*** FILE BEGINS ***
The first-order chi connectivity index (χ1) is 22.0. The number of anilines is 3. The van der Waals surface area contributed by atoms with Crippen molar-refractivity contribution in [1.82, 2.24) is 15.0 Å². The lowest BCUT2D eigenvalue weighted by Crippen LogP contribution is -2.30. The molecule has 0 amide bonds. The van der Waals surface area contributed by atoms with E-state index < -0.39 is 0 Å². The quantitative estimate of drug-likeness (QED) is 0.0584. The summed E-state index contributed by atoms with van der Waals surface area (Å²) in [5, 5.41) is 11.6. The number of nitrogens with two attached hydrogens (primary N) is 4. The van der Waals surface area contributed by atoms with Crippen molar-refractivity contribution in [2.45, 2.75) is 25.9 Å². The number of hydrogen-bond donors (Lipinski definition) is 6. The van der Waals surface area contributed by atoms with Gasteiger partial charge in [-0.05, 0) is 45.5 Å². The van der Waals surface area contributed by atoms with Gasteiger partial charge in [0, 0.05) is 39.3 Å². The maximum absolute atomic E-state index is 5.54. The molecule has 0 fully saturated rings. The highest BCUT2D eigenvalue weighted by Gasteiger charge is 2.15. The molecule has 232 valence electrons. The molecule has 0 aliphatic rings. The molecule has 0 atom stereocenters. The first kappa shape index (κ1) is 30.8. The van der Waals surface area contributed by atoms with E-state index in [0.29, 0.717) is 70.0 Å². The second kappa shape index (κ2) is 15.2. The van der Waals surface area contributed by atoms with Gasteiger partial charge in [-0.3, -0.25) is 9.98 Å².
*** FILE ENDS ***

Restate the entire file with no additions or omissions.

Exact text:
The first-order chi connectivity index (χ1) is 22.0. The number of anilines is 3. The van der Waals surface area contributed by atoms with Crippen molar-refractivity contribution in [1.82, 2.24) is 15.0 Å². The lowest BCUT2D eigenvalue weighted by Crippen LogP contribution is -2.30. The molecule has 0 amide bonds. The van der Waals surface area contributed by atoms with E-state index < -0.39 is 0 Å². The quantitative estimate of drug-likeness (QED) is 0.0584. The summed E-state index contributed by atoms with van der Waals surface area (Å²) in [5, 5.41) is 11.6. The number of nitrogens with two attached hydrogens (primary N) is 4. The van der Waals surface area contributed by atoms with Crippen molar-refractivity contribution in [2.45, 2.75) is 25.9 Å². The number of hydrogen-bond donors (Lipinski definition) is 6. The van der Waals surface area contributed by atoms with Gasteiger partial charge in [-0.05, 0) is 45.5 Å². The van der Waals surface area contributed by atoms with Gasteiger partial charge in [0, 0.05) is 39.3 Å². The maximum absolute atomic E-state index is 5.54. The molecule has 0 fully saturated rings. The highest BCUT2D eigenvalue weighted by Gasteiger charge is 2.15. The molecule has 232 valence electrons. The molecule has 0 aliphatic rings. The molecule has 0 atom stereocenters. The first kappa shape index (κ1) is 30.8. The van der Waals surface area contributed by atoms with E-state index in [0.29, 0.717) is 70.0 Å². The second kappa shape index (κ2) is 15.2. The van der Waals surface area contributed by atoms with Gasteiger partial charge in [-0.3, -0.25) is 9.98 Å².